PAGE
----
The race was really fun for me. I did so much better in the woods and the fields. I passed people, stalking them and waiting for an opportunity in the woods. I passed in the open fields by choosing better lines and using the great traction and acceleration of the new bike. I was having a blast and feeling good.
My confidence would cost me in the mx track however. There was a step-up jump on a steep uphill that I had hit perfectly in the practice lap, catching some air and landing nicely halfway up the hill and continued up over the top.
As I approached it in the race I wanted to do the same, but my adrenaline must have caused a little extra twist of the throttle as I hit the jump. My front end went straight up, but I thought I might be able to land it as the landing was very steep uphill. Wrong. When my back wheel hit the bike looped out from under me and flew uphill while I went back down. There was a huge groan from the spectators gathered in the area, as apparently it looked real bad.
I was fine and jumped up to grab my bike to keep it running, but was too late. I had to walk it back down the hill to re-start it, with help from course workers who are great and on the spot.
I said I was fine, and someone said "your bike's not". I looked at my bars and they were turning right while my front wheel was straight ahead.
My friends Brent and Greg tried their best to straighten them but the best they could do was get them to within about 6 inches of straight.
The bike didn't want to kick start, as I had not yet learned about the hot start lever. After many attempts we decided to push me over to the hill and i was able to bump-start it.
It felt really strange as I re-climbed the hill and continued on with the bars tweaked to the right, but soon wasn't so bad as I got used to it.
About a mile later was the start/finish and I didn't hesitate. I was going for another lap.
I soon was not even noticing the bars as I made my way through the woods.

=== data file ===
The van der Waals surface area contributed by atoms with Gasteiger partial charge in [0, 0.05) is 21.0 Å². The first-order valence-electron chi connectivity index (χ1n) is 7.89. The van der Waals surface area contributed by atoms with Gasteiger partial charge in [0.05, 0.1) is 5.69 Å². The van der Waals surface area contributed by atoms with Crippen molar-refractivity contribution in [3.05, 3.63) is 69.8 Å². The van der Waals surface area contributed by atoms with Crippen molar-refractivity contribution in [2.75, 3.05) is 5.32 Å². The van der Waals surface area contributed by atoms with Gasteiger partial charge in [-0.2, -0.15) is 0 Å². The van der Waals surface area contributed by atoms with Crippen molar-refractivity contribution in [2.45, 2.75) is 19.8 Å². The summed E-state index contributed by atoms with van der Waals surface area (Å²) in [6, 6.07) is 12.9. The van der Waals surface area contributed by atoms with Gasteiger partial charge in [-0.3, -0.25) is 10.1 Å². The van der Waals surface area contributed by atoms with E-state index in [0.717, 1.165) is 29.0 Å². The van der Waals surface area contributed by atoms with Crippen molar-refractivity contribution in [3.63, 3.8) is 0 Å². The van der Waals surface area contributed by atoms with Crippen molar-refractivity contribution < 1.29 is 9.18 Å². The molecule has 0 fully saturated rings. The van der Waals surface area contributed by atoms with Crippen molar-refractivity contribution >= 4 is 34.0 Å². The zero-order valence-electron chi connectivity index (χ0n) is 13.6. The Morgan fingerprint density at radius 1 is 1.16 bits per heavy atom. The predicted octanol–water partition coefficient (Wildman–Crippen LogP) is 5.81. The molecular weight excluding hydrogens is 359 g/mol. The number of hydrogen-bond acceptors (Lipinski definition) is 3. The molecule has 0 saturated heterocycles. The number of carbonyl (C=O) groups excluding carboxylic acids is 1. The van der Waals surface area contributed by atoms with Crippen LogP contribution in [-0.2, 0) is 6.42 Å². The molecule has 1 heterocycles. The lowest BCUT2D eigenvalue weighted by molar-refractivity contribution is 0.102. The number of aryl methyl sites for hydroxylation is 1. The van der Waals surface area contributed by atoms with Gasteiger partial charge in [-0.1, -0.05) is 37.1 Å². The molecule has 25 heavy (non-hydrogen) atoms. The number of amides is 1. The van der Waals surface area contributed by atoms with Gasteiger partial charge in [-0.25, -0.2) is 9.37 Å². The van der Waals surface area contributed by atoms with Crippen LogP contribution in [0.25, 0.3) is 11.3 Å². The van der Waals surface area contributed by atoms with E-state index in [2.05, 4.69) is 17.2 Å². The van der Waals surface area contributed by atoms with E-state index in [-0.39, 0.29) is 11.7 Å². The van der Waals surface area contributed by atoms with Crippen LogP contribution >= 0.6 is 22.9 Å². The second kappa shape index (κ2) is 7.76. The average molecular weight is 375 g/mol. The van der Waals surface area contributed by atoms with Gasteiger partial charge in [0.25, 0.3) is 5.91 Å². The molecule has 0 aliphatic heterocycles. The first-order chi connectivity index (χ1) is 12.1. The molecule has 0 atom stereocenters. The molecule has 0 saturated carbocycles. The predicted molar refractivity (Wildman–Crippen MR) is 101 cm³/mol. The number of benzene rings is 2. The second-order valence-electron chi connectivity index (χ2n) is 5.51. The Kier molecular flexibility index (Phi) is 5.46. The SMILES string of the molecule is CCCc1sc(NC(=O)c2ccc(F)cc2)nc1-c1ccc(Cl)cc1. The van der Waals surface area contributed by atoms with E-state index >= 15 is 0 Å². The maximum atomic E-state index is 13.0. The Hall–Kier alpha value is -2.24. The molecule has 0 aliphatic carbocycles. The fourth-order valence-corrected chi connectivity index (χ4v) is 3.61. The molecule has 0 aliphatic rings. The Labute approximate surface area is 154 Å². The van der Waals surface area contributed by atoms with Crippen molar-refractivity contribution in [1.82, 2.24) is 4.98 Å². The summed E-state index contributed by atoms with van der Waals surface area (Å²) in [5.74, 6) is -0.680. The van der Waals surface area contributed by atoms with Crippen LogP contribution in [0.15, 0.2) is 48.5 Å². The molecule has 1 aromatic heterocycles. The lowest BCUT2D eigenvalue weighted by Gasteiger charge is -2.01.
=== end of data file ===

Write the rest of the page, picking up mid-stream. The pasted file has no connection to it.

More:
I had a good second lap and ended up finishing 9th out of 15. I was exhausted but very happy. It is such a great feeling to see that checkered flag and know you have completed a race.
Post race, exhausted but satisfied.
Some shots from the race. Photos are a mix of Mike Belle, Glenn Gardner, and my friend Greg Needham.
More Brooksville photos.
Thanks for posting. It sounds like you are having a blast out there. The pics are great. Good luck and keep posting - it's fun to read.
I'm glad you took that second lap. That's racing..digging down deep and pushing yourself past your comfort level. If all you ever did was trail ride..you'd never get that satisfaction of knowing you pushed through. Great Job! :freaky
Glad you've got "the bug" as bad as the rest of us..:lol3 Really enjoyed the report John, and watching you race is better !
A couple more shots from Brooksville. It sure gets cold way up there in the north. :D
Good sleeping weather though, as long as you have a good bag.
Next race was in Brighton, Florida. It's up on the northwest side of Lake Okeechobee. This is one of the closest races to Key West, only a 6 hour drive!
Neither Brent nor Ivor could make this race so I was on my own. I got to the property around 10pm and set up my tent and went to sleep.
In the morning I got a coffee, signed up for the race, and had a pancake breakfast provided by a local Boy Scout troop.
I did my practice lap and was pretty happy. The course was real fun. Some tight woods as always, but some open fields and mud holes made it interesting.
There also wasn't much soft sand, which I was happy about, although I was getting more confident in those sections and throttling through much better than my first race. I'm figuring out that confidence is a big part of racing.